Laura's Blog

GUEST BLOG from Berlin Army "Brat" Jim Branson

- by Laura Malone Elliott

November 3, 2021

Note from Laura: One of the great joys of writing WALLS, my new novel about Berlin 1960-61—the volatile year leading to the shocking overnight raising of the infamous wall—was talking with former military kids who had been teens in that American “outpost of freedom” during the height of Cold War tensions. Now in their 70s, these “Berlin Brats,” as they call themselves, shared vivid memories of their experiences as high schoolers in the divided city behind the Iron Curtain, where their fathers could be called to action at any moment against Russian troops and their communist East German minions that vastly outnumbered them, posted just a few miles away. If you find authenticity, poignancy, and rueful laughter in the novel, it has everything to do with how generous those Berlin alumni were in sharing their memories and knowledge, graciously (and patiently) answering my incessant questions. 

Jim Branson (class of ’64) really helped me understand the vital importance of music in building community and a sense of collective identity among American teens posted so far away from the United States. And what a lifeline of creative thought American music was, floating free in the air along radio waves, to teens trapped in communist East Berlin and its repressive dogma. 

Jim hosted a radio hour on AFN for two summers and graciously agreed to write a guest blog about that experience and the music of that time. 



My dream of becoming a radio deejay started when I was about 12-years-old. 

My older sister had graduated from high school in Japan and taken a job with an insurance company when we came back to the States in 1955.  As a teenager, my sister collected 45 rpm records and had two boxes of 75 records each. I had always been impressed by the music emanating from her room in the evenings when she got off work:  the Four Aces, Pat Boone, Perry Como, Harry Belafonte, the Platters, the Crew Cuts, the Diamonds, Jo Stafford and all of the teen idols that teenagers listened to in 1953, 1954 and 1955, before the advent of Rock'n'Roll. 

One day while she was at work, me and a buddy were trying to decide what to do with our day when we walked by her room and saw the boxes of records sitting there.  The temptation was just too much.  We commenced to pulling out and previewing each one on her 45 rpm record player, finding gems that I had never heard before: Chuck Berry, Gene Vincent, the Everly Brothers, Fats Domino, Amos Milburn, Joe Turner and several early Elvis Presley recordings from the beginning of his career were mixed among the others.  

Both my friend and I were hooked.  We started listening to the best deejays on our local radio stations and other radio stations that we could pick up at night from Memphis, Chicago and Nashville.  The disc jockeys on those stations were incredible personalities, to say nothing of the R&B music they played.  They each had their own schtick and my friend and I would spend hours in his basement trying to imitate them.  He had a very cool setup of two record players, and his Dad's reel-to-reel tape recorder.  We would make recordings and listen to them to decide who did the best.  He was very good with electronics and would hook up microphones, and all kinds of little gadgets that made us sound better.  We also got very good at calling radio stations when they were running contests and we'd win more records. Also, my older brother had been babysitting for a family who were close friends with an Army Sergeant that was the weekend jock on one of our favorite local stations.  He gave duplicate 45s to the family and they in turn passed them along to my brother, who would give them to me. My collection was growing.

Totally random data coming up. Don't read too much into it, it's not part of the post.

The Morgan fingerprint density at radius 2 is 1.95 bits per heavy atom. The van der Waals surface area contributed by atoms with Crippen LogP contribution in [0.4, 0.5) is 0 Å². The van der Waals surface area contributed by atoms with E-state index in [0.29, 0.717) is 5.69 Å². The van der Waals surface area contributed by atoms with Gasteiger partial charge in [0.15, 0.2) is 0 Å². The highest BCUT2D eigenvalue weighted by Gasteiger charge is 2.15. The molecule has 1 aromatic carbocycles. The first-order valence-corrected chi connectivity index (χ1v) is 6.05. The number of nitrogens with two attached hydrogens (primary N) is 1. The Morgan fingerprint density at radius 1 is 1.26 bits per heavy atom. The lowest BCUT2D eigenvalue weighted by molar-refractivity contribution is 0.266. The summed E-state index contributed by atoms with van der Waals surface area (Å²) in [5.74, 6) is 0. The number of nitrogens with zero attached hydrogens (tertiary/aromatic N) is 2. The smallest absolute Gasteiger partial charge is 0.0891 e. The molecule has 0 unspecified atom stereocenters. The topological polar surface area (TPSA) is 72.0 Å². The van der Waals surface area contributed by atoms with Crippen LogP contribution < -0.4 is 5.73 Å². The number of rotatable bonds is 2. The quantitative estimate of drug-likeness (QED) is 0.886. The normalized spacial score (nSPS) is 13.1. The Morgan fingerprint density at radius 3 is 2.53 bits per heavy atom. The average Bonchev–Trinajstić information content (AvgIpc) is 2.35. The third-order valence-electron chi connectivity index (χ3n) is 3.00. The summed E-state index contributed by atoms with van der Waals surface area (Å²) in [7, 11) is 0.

Fast forward a couple of years and it's early 1961. I was 15-years-old. 

I was sitting in the American teen club in Berlin, Germany talking to a classmate and mentioned my time playing around as a deejay. She told me that her Dad, a Captain, was the station manager at Berlin's American Forces Network radio station, AFN.  She asked if I would like to meet her Dad and tour the station.  I couldn't believe my luck.  This had been all I wanted to do for a few years—touring a radio station was my dream.  

Her father invited me to bring along a couple of friends who might be interested in seeing the station.  We all headed to the station on a Wednesday afternoon in late April of 1961.

The station tour was very impressive. Located near the Army compound and housed in a beautiful older home that had belonged to one of Hitler’s bankers, the station had two studios with adjacent control rooms where they recorded future programs and a master control room for one studio where they did live programs that were broadcast around the entire AFN Europe network.  I'd never seen anything like their record library—a huge collection of recorded music on 12 inch transcription discs recorded by the Armed Forces Radio & Television Service in Los Angeles.  The L.A. headquarters would preview all the newly released 45s and transcribe them to the discs—this was the way the military could control the music AFN stations played.  If something was seen as objectionable to the military censors, it didn't get transcribed to these discs.

At this time, Staff Sergeant George Hudak—who had become very popular with the American GIs, and also both East and West Berliners, hosted a daily program of music called “Frolic at Five.”  He took requests and had plenty of postcards to attest to his popularity.  Occasionally he would do a live remote broadcast from somewhere in the American sector and there would be crowds in the hundreds that came out to see him broadcast in person.